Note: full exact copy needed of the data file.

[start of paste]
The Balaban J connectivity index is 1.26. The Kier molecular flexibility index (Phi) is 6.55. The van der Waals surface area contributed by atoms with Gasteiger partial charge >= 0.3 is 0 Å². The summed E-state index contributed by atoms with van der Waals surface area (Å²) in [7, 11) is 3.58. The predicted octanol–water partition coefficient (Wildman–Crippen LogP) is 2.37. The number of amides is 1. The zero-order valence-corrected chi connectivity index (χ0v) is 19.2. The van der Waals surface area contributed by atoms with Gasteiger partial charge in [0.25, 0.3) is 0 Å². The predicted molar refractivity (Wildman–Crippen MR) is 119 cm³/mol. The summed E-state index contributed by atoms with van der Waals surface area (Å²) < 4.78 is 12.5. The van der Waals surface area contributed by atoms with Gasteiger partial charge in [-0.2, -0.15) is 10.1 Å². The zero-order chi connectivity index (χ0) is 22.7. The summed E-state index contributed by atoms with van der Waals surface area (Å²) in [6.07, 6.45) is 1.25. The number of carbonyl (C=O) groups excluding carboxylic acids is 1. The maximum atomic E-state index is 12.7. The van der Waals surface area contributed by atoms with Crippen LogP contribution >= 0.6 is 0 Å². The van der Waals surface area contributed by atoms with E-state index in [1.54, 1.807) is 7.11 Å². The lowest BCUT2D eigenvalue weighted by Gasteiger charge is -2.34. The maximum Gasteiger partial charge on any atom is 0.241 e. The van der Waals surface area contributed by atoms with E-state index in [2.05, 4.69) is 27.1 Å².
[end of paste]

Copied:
The Balaban J connectivity index is 1.26. The Kier molecular flexibility index (Phi) is 6.55. The van der Waals surface area contributed by atoms with Gasteiger partial charge >= 0.3 is 0 Å². The summed E-state index contributed by atoms with van der Waals surface area (Å²) in [7, 11) is 3.58. The predicted octanol–water partition coefficient (Wildman–Crippen LogP) is 2.37. The number of amides is 1. The zero-order valence-corrected chi connectivity index (χ0v) is 19.2. The van der Waals surface area contributed by atoms with Gasteiger partial charge in [0.25, 0.3) is 0 Å². The predicted molar refractivity (Wildman–Crippen MR) is 119 cm³/mol. The summed E-state index contributed by atoms with van der Waals surface area (Å²) < 4.78 is 12.5. The van der Waals surface area contributed by atoms with Gasteiger partial charge in [-0.2, -0.15) is 10.1 Å². The zero-order chi connectivity index (χ0) is 22.7. The summed E-state index contributed by atoms with van der Waals surface area (Å²) in [6.07, 6.45) is 1.25. The number of carbonyl (C=O) groups excluding carboxylic acids is 1. The maximum atomic E-state index is 12.7. The van der Waals surface area contributed by atoms with Crippen LogP contribution >= 0.6 is 0 Å². The van der Waals surface area contributed by atoms with E-state index in [1.54, 1.807) is 7.11 Å². The lowest BCUT2D eigenvalue weighted by Gasteiger charge is -2.34. The maximum Gasteiger partial charge on any atom is 0.241 e. The van der Waals surface area contributed by atoms with E-state index in [2.05, 4.69) is 27.1 Å².